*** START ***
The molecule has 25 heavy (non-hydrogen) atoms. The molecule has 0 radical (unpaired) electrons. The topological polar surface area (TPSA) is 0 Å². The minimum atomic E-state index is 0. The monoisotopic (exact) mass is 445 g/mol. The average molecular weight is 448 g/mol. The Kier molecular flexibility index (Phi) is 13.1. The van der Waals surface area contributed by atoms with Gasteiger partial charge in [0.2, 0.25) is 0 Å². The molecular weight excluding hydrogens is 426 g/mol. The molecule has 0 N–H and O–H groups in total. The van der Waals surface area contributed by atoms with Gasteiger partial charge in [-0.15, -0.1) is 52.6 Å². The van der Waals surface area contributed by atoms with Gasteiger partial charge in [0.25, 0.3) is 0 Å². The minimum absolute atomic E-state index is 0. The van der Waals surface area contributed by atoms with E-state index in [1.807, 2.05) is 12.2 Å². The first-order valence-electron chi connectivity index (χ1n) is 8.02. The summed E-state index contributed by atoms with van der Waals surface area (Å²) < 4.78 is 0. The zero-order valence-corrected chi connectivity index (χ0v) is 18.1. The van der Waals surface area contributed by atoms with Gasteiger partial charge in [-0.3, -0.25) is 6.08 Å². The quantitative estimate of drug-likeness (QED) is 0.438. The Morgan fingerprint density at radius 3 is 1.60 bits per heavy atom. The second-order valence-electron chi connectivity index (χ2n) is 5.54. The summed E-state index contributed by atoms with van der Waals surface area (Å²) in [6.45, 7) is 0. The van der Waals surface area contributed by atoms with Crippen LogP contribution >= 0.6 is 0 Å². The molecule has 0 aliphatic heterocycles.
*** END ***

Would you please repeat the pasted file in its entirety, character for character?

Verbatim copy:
The molecule has 25 heavy (non-hydrogen) atoms. The molecule has 0 radical (unpaired) electrons. The topological polar surface area (TPSA) is 0 Å². The minimum atomic E-state index is 0. The monoisotopic (exact) mass is 445 g/mol. The average molecular weight is 448 g/mol. The Kier molecular flexibility index (Phi) is 13.1. The van der Waals surface area contributed by atoms with Gasteiger partial charge in [0.2, 0.25) is 0 Å². The molecular weight excluding hydrogens is 426 g/mol. The molecule has 0 N–H and O–H groups in total. The van der Waals surface area contributed by atoms with Gasteiger partial charge in [-0.15, -0.1) is 52.6 Å². The van der Waals surface area contributed by atoms with Gasteiger partial charge in [0.25, 0.3) is 0 Å². The minimum absolute atomic E-state index is 0. The van der Waals surface area contributed by atoms with E-state index in [1.807, 2.05) is 12.2 Å². The first-order valence-electron chi connectivity index (χ1n) is 8.02. The summed E-state index contributed by atoms with van der Waals surface area (Å²) < 4.78 is 0. The zero-order valence-corrected chi connectivity index (χ0v) is 18.1. The van der Waals surface area contributed by atoms with Gasteiger partial charge in [-0.3, -0.25) is 6.08 Å². The quantitative estimate of drug-likeness (QED) is 0.438. The Morgan fingerprint density at radius 3 is 1.60 bits per heavy atom. The second-order valence-electron chi connectivity index (χ2n) is 5.54. The summed E-state index contributed by atoms with van der Waals surface area (Å²) in [6.45, 7) is 0. The van der Waals surface area contributed by atoms with Crippen LogP contribution >= 0.6 is 0 Å². The molecule has 0 aliphatic heterocycles.